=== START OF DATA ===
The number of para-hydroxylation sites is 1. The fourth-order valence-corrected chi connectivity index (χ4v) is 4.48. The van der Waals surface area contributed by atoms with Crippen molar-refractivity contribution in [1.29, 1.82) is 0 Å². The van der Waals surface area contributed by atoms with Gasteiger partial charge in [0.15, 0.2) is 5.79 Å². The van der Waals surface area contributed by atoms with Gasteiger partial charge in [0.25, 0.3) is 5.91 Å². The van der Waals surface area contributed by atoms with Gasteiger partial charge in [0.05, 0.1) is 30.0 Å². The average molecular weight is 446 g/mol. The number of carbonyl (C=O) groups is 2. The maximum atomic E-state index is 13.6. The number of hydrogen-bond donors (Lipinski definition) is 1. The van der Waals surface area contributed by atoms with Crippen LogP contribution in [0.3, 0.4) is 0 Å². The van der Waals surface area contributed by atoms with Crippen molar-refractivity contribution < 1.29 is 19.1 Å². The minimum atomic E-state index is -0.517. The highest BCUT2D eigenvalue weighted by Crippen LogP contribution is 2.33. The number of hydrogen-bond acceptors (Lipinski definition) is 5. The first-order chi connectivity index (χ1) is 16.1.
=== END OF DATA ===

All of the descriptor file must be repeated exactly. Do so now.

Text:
The number of para-hydroxylation sites is 1. The fourth-order valence-corrected chi connectivity index (χ4v) is 4.48. The van der Waals surface area contributed by atoms with Crippen molar-refractivity contribution in [1.29, 1.82) is 0 Å². The van der Waals surface area contributed by atoms with Gasteiger partial charge in [0.15, 0.2) is 5.79 Å². The van der Waals surface area contributed by atoms with Gasteiger partial charge in [0.25, 0.3) is 5.91 Å². The van der Waals surface area contributed by atoms with Gasteiger partial charge in [0.05, 0.1) is 30.0 Å². The average molecular weight is 446 g/mol. The number of carbonyl (C=O) groups is 2. The maximum atomic E-state index is 13.6. The number of hydrogen-bond donors (Lipinski definition) is 1. The van der Waals surface area contributed by atoms with Crippen LogP contribution in [0.3, 0.4) is 0 Å². The van der Waals surface area contributed by atoms with Crippen molar-refractivity contribution < 1.29 is 19.1 Å². The minimum atomic E-state index is -0.517. The highest BCUT2D eigenvalue weighted by Crippen LogP contribution is 2.33. The number of hydrogen-bond acceptors (Lipinski definition) is 5. The first-order chi connectivity index (χ1) is 16.1.